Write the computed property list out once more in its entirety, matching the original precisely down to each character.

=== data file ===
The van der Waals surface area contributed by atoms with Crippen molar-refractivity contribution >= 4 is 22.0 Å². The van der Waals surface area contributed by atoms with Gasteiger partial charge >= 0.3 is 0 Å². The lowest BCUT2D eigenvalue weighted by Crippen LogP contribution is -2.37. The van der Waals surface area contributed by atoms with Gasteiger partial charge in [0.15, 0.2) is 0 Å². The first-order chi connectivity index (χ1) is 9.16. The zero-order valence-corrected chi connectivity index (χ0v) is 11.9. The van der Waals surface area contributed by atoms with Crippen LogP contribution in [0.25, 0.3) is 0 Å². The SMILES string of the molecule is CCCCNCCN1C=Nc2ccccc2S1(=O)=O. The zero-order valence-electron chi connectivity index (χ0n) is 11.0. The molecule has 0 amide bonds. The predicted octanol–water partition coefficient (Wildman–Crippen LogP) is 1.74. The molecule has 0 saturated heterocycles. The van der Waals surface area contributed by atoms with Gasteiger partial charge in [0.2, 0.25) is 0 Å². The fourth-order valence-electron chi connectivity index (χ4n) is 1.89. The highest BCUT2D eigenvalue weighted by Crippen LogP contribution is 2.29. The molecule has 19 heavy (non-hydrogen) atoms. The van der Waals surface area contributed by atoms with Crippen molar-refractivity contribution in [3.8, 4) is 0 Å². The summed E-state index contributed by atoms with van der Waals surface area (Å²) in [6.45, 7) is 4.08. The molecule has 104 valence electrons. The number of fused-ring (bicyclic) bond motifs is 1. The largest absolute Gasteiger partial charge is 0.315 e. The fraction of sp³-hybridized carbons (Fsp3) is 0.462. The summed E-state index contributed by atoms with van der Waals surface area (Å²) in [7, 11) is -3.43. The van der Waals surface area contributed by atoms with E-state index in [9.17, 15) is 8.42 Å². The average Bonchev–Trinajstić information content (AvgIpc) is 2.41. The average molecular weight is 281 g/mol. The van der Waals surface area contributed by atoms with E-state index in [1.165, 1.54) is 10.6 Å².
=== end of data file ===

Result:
The van der Waals surface area contributed by atoms with Crippen molar-refractivity contribution >= 4 is 22.0 Å². The van der Waals surface area contributed by atoms with Gasteiger partial charge >= 0.3 is 0 Å². The lowest BCUT2D eigenvalue weighted by Crippen LogP contribution is -2.37. The van der Waals surface area contributed by atoms with Gasteiger partial charge in [0.15, 0.2) is 0 Å². The first-order chi connectivity index (χ1) is 9.16. The zero-order valence-corrected chi connectivity index (χ0v) is 11.9. The van der Waals surface area contributed by atoms with Crippen LogP contribution in [0.25, 0.3) is 0 Å². The SMILES string of the molecule is CCCCNCCN1C=Nc2ccccc2S1(=O)=O. The zero-order valence-electron chi connectivity index (χ0n) is 11.0. The molecule has 0 amide bonds. The predicted octanol–water partition coefficient (Wildman–Crippen LogP) is 1.74. The molecule has 0 saturated heterocycles. The van der Waals surface area contributed by atoms with Gasteiger partial charge in [0.2, 0.25) is 0 Å². The fourth-order valence-electron chi connectivity index (χ4n) is 1.89. The highest BCUT2D eigenvalue weighted by Crippen LogP contribution is 2.29. The molecule has 19 heavy (non-hydrogen) atoms. The van der Waals surface area contributed by atoms with Crippen molar-refractivity contribution in [3.8, 4) is 0 Å². The summed E-state index contributed by atoms with van der Waals surface area (Å²) in [6.45, 7) is 4.08. The molecule has 104 valence electrons. The number of fused-ring (bicyclic) bond motifs is 1. The largest absolute Gasteiger partial charge is 0.315 e. The fraction of sp³-hybridized carbons (Fsp3) is 0.462. The summed E-state index contributed by atoms with van der Waals surface area (Å²) in [7, 11) is -3.43. The van der Waals surface area contributed by atoms with E-state index in [9.17, 15) is 8.42 Å². The average Bonchev–Trinajstić information content (AvgIpc) is 2.41. The average molecular weight is 281 g/mol. The van der Waals surface area contributed by atoms with E-state index in [1.165, 1.54) is 10.6 Å².